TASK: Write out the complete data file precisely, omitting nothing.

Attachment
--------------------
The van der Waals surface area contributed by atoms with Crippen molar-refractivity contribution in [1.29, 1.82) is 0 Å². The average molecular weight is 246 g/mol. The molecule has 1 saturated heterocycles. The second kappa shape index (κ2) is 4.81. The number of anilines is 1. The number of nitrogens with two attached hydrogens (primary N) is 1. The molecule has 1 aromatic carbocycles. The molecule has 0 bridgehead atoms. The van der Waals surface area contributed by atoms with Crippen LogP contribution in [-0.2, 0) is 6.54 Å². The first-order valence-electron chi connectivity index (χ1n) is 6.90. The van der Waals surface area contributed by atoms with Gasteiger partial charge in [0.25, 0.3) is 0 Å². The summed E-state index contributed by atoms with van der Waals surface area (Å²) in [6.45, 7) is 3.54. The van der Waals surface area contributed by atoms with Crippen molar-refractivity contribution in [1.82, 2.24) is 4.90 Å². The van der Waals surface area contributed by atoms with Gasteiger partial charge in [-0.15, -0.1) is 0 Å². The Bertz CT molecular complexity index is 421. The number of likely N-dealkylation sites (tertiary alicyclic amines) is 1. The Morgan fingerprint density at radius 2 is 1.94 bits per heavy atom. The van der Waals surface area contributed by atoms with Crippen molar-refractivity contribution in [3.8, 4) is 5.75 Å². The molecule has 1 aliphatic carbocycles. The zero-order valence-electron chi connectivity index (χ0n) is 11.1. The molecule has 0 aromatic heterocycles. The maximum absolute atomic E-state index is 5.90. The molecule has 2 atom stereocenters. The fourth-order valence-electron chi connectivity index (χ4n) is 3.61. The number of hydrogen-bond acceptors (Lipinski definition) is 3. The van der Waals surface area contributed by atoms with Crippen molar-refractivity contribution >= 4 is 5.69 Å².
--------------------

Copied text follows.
The van der Waals surface area contributed by atoms with Crippen molar-refractivity contribution in [1.29, 1.82) is 0 Å². The average molecular weight is 246 g/mol. The molecule has 1 saturated heterocycles. The second kappa shape index (κ2) is 4.81. The number of anilines is 1. The number of nitrogens with two attached hydrogens (primary N) is 1. The molecule has 1 aromatic carbocycles. The molecule has 0 bridgehead atoms. The van der Waals surface area contributed by atoms with Crippen LogP contribution in [-0.2, 0) is 6.54 Å². The first-order valence-electron chi connectivity index (χ1n) is 6.90. The van der Waals surface area contributed by atoms with Gasteiger partial charge in [0.25, 0.3) is 0 Å². The summed E-state index contributed by atoms with van der Waals surface area (Å²) in [6.45, 7) is 3.54. The van der Waals surface area contributed by atoms with Crippen molar-refractivity contribution in [1.82, 2.24) is 4.90 Å². The van der Waals surface area contributed by atoms with Gasteiger partial charge in [-0.15, -0.1) is 0 Å². The Bertz CT molecular complexity index is 421. The number of likely N-dealkylation sites (tertiary alicyclic amines) is 1. The Morgan fingerprint density at radius 2 is 1.94 bits per heavy atom. The van der Waals surface area contributed by atoms with Crippen molar-refractivity contribution in [3.8, 4) is 5.75 Å². The molecule has 1 aliphatic carbocycles. The zero-order valence-electron chi connectivity index (χ0n) is 11.1. The molecule has 0 aromatic heterocycles. The maximum absolute atomic E-state index is 5.90. The molecule has 2 atom stereocenters. The fourth-order valence-electron chi connectivity index (χ4n) is 3.61. The number of hydrogen-bond acceptors (Lipinski definition) is 3. The van der Waals surface area contributed by atoms with Crippen molar-refractivity contribution >= 4 is 5.69 Å².